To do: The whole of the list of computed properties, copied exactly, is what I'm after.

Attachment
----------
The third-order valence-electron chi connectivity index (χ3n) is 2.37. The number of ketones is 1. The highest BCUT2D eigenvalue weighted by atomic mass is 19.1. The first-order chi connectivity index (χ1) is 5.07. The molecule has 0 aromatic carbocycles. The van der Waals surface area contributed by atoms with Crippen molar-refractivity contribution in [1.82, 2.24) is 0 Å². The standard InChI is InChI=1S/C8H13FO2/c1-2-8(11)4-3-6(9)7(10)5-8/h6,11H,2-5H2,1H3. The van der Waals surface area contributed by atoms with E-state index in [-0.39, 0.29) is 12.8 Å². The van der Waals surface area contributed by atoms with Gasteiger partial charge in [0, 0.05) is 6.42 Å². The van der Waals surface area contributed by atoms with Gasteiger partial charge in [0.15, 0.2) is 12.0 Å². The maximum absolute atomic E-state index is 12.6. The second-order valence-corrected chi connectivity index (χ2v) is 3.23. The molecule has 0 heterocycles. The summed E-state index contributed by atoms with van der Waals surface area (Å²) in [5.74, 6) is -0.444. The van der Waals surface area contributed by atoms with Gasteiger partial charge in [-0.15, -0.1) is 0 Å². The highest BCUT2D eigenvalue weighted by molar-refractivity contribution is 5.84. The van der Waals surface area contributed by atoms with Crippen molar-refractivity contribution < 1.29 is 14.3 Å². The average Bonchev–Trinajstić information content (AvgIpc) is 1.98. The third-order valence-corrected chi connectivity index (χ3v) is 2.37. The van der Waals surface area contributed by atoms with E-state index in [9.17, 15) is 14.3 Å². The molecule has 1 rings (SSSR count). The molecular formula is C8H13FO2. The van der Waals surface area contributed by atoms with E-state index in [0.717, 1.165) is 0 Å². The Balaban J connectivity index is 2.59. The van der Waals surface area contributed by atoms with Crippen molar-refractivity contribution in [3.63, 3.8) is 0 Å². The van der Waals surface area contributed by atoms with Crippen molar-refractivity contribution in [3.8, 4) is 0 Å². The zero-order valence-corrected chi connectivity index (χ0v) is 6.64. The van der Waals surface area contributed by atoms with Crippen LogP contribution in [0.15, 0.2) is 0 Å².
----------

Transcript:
The third-order valence-electron chi connectivity index (χ3n) is 2.37. The number of ketones is 1. The highest BCUT2D eigenvalue weighted by atomic mass is 19.1. The first-order chi connectivity index (χ1) is 5.07. The molecule has 0 aromatic carbocycles. The van der Waals surface area contributed by atoms with Crippen molar-refractivity contribution in [1.82, 2.24) is 0 Å². The standard InChI is InChI=1S/C8H13FO2/c1-2-8(11)4-3-6(9)7(10)5-8/h6,11H,2-5H2,1H3. The van der Waals surface area contributed by atoms with E-state index in [-0.39, 0.29) is 12.8 Å². The van der Waals surface area contributed by atoms with Gasteiger partial charge in [0, 0.05) is 6.42 Å². The van der Waals surface area contributed by atoms with Gasteiger partial charge in [0.15, 0.2) is 12.0 Å². The maximum absolute atomic E-state index is 12.6. The second-order valence-corrected chi connectivity index (χ2v) is 3.23. The molecule has 0 heterocycles. The summed E-state index contributed by atoms with van der Waals surface area (Å²) in [5.74, 6) is -0.444. The van der Waals surface area contributed by atoms with Gasteiger partial charge in [-0.15, -0.1) is 0 Å². The highest BCUT2D eigenvalue weighted by molar-refractivity contribution is 5.84. The van der Waals surface area contributed by atoms with Crippen molar-refractivity contribution < 1.29 is 14.3 Å². The average Bonchev–Trinajstić information content (AvgIpc) is 1.98. The third-order valence-corrected chi connectivity index (χ3v) is 2.37. The van der Waals surface area contributed by atoms with E-state index in [9.17, 15) is 14.3 Å². The molecule has 1 rings (SSSR count). The molecular formula is C8H13FO2. The van der Waals surface area contributed by atoms with E-state index in [0.717, 1.165) is 0 Å². The Balaban J connectivity index is 2.59. The van der Waals surface area contributed by atoms with Crippen molar-refractivity contribution in [3.63, 3.8) is 0 Å². The van der Waals surface area contributed by atoms with Crippen molar-refractivity contribution in [3.8, 4) is 0 Å². The zero-order valence-corrected chi connectivity index (χ0v) is 6.64. The van der Waals surface area contributed by atoms with Crippen LogP contribution in [0.15, 0.2) is 0 Å².